Philippe Bréson, ‘Penmarc'h, Finistère’, Artist's Proof

French photographer Philippe Bréson (b. 1960, Paris, France) began practicing photography and the historic process of Silver Gelatin printing at a very young age. Initially attracted to photography’s immense power to record and interpret the world, Bréson explains that as he furthered his exploration of fine art photography, he continues to be attracted to searching for a singularity in the gaze and in the depth of photographic writing. Spending the first half of his life in the south of France, where the light appears to absorb everything, Bréson learned the romanticism of shadow and the beauty that could emerge from the darkness.

Philippe Bréson claims a surgical and manipulative approach to his photographic process. Preferring to use the gelatin silver technique, which allows him to intervene physically on the image, Bréson uses the negative, the patina and the strips. Unafraid of the irreversible damage, the risk, and transgression that this method involves, the manual process delivers original proofs on which the hand of the artist is overtly present. Each photograph is unique and its preservation offers much more guarantees than that of its modern equivalents. Bréson prefers the ancient photographic process, the use of gum bichromate, cyanotype or shooting camera obscura for their versatility and the dialogue that they maintain with the history of photography. For Bréson it’s impossible to disassociate the image captured from the post production work. The laboratory phase is where everything happens; it is the place of experimentation and where the accidents are inseparable from his photographic practice. It is in the dark room that an image captured is freed and can truly express itself. Furthermore, this photographer makes his own tools which to him is imperative to his photographic approach.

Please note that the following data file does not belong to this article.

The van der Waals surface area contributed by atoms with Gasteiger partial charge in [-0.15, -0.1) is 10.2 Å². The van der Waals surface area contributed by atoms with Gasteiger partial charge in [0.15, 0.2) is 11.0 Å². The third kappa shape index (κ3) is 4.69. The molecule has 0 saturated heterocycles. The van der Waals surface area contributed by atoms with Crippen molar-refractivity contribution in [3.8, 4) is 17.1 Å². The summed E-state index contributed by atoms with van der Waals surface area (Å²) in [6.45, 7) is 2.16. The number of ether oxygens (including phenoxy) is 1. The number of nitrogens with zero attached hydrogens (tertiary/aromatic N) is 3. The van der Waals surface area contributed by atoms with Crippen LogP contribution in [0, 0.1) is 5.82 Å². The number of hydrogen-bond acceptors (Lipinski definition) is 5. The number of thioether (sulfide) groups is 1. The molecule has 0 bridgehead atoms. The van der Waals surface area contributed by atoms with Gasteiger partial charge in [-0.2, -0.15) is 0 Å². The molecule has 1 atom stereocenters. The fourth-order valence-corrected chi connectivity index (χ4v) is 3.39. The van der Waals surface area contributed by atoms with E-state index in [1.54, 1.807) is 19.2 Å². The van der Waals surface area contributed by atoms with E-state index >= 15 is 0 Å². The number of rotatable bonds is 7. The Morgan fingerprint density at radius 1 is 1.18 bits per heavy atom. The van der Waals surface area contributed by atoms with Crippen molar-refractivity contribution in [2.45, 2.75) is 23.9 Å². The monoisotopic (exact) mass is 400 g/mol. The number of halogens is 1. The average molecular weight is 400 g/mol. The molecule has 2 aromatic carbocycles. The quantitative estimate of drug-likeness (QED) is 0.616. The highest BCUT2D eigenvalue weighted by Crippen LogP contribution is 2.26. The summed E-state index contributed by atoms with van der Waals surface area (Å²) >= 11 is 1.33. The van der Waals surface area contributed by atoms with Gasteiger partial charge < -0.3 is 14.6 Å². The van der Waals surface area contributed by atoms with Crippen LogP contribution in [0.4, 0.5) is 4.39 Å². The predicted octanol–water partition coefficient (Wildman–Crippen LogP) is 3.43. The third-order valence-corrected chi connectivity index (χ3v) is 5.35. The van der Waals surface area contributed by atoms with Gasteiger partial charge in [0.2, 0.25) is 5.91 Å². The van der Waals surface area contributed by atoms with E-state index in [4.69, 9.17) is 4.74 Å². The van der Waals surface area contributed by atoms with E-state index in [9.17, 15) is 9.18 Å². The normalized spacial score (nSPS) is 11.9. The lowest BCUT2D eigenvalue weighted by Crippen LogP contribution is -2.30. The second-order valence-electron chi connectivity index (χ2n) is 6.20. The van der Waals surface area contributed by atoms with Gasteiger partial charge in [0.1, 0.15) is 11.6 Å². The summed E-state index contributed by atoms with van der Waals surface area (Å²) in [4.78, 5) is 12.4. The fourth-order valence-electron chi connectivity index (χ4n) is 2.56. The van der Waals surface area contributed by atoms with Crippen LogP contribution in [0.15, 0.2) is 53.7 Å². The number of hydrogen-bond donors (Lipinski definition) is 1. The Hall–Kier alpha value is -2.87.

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About Philippe Bréson